Although Fabien had been a disappointment recently, Dragos supposed the Darkhaven leader deserved some measure of credit for the two-prong approach to this important gathering. While the rest of the attendees arrived last night by car, this evening a speedboat had been dispatched to carry Dragos to the site's small dock out back, after a seaplane had brought him from the city to another inland body of water also on Fabien's property. Following the setback suffered a few weeks ago during Dragos's runin with the Order, he had become far more cautious about how he traveled in the open, among other things. He'd come too far to take chances. Risked too damned much to throw it away on carelessness or the incompetence of others.

He cast a contemptuous eye toward the other passenger seated in the boat with him. The Hunter's face was impassive in the milky glow of the moon overhead, his huge body held perfectly still as the driver turned the wheel and the cigarette boat's prow cut through the water to angle toward the lone dock up ahead on the shore.

The Hunter probably knew that he was heading toward his own death. He'd failed in his mission to kill the Gen One in Montreal, and that called for steep punishment. He would be dealt with tonight, and if Dragos could use that punishment as an additional display of his power before the lieutenants who were gathered to greet him now, so much the better.

The boat's engine downshifted as they came up on the unlit, unassuming wooden dock where Edgar Fabien waited to greet them. Gas fumes rolled up off the water, nauseatingly sweet. Fabien's deep bow and fawning welcome had a similar effect.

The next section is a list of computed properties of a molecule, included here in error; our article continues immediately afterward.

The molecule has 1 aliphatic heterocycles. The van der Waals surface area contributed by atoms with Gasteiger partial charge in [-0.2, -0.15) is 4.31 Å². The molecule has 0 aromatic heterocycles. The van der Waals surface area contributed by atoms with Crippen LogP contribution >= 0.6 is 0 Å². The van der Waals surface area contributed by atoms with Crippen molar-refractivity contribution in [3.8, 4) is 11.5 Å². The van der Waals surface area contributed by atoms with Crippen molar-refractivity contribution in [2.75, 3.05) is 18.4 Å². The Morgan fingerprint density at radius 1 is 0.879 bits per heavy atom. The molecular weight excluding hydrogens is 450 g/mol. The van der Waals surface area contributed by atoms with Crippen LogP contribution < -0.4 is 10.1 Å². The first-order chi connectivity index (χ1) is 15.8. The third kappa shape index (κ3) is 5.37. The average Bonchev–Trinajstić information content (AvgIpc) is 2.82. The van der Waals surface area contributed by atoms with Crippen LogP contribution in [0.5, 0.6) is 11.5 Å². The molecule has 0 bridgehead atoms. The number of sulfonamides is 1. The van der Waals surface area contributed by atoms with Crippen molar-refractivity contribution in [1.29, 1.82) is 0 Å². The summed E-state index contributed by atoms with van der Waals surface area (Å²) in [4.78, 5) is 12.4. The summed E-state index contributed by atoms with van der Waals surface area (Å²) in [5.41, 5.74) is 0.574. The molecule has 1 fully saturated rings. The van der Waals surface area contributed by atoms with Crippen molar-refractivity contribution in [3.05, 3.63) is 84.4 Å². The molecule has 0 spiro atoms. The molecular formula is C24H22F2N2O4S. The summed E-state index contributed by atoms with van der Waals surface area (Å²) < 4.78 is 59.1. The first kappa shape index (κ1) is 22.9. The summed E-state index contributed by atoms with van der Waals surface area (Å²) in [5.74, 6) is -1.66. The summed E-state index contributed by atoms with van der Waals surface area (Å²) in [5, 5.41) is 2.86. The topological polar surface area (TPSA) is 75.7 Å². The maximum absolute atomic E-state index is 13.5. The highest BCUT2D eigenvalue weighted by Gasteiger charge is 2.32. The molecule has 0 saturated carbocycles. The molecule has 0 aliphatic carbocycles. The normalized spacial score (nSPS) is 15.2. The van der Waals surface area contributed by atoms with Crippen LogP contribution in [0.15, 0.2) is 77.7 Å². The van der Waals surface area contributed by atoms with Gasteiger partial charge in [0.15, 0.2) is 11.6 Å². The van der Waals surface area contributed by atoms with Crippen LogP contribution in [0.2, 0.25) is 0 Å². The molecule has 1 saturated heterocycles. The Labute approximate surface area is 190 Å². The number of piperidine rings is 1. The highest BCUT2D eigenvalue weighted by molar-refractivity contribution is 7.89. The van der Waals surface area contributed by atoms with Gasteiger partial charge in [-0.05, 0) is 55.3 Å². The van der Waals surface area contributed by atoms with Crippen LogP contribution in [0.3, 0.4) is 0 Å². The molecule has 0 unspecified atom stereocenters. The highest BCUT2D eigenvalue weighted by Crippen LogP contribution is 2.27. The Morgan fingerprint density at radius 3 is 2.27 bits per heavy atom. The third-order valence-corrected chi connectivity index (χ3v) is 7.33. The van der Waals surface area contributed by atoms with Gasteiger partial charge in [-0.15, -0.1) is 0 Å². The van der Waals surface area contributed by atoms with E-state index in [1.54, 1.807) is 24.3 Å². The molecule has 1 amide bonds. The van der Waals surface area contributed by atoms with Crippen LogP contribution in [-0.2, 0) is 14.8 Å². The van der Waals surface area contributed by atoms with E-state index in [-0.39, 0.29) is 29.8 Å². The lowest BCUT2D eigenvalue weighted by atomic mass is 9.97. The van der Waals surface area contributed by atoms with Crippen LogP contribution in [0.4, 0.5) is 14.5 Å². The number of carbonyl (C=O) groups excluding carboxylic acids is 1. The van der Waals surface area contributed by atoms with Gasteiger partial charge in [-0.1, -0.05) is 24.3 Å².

"Sire, it is the honor of a lifetime to welcome you to my domain."

"Indeed," Dragos drawled as he stepped off the craft onto the dark wood planks of the dock. He gestured for the Hunter to follow him, and did not miss Fabien's reaction when he glimpsed the size and immensity of the Gen One serving at Dragos's command. "Is everyone assembled inside?"

"Yes, sire." Fabien came out of his bow and rushed to walk at Dragos's side. "I have good news. The warrior who escaped containment has been eliminated. Both he and the female who aided him. One of my Minions rooted the pair out, and last night I sent a team of my best agents to clean up the problem."

"You're certain the warrior is dead?"

Fabien's smug smile grated. "I would stake my own life on it. I sent trained professionals to the task. I trust their skill implicitly."

Dragos grunted, unimpressed. "What a comfort it must be to know that kind of trust in your subordinates."